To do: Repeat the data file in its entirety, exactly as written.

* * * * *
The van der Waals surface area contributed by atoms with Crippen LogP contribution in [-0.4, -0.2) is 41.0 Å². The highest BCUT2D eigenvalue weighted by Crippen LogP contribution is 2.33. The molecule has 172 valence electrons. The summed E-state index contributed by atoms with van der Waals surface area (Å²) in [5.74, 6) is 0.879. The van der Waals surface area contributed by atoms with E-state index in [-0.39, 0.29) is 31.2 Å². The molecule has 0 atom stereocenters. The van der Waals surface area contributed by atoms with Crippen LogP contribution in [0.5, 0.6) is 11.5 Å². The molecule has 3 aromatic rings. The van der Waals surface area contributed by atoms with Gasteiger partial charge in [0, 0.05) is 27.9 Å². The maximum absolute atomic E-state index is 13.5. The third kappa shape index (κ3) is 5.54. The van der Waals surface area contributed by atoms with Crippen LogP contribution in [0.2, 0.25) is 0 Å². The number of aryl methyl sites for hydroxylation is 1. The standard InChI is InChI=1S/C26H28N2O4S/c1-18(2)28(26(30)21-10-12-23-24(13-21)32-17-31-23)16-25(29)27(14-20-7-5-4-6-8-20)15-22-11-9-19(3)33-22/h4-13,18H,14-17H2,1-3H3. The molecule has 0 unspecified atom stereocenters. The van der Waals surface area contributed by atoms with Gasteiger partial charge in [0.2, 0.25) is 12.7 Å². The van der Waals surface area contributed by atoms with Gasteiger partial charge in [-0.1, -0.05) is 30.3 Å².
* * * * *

The van der Waals surface area contributed by atoms with Crippen LogP contribution in [-0.4, -0.2) is 41.0 Å². The highest BCUT2D eigenvalue weighted by Crippen LogP contribution is 2.33. The molecule has 172 valence electrons. The summed E-state index contributed by atoms with van der Waals surface area (Å²) in [5.74, 6) is 0.879. The van der Waals surface area contributed by atoms with E-state index in [-0.39, 0.29) is 31.2 Å². The molecule has 0 atom stereocenters. The van der Waals surface area contributed by atoms with Crippen LogP contribution in [0.5, 0.6) is 11.5 Å². The molecule has 3 aromatic rings. The van der Waals surface area contributed by atoms with Gasteiger partial charge in [0, 0.05) is 27.9 Å². The maximum absolute atomic E-state index is 13.5. The third kappa shape index (κ3) is 5.54. The van der Waals surface area contributed by atoms with Crippen LogP contribution in [0.2, 0.25) is 0 Å². The number of aryl methyl sites for hydroxylation is 1. The standard InChI is InChI=1S/C26H28N2O4S/c1-18(2)28(26(30)21-10-12-23-24(13-21)32-17-31-23)16-25(29)27(14-20-7-5-4-6-8-20)15-22-11-9-19(3)33-22/h4-13,18H,14-17H2,1-3H3. The molecule has 0 unspecified atom stereocenters. The van der Waals surface area contributed by atoms with Gasteiger partial charge in [0.2, 0.25) is 12.7 Å². The van der Waals surface area contributed by atoms with Gasteiger partial charge in [-0.1, -0.05) is 30.3 Å².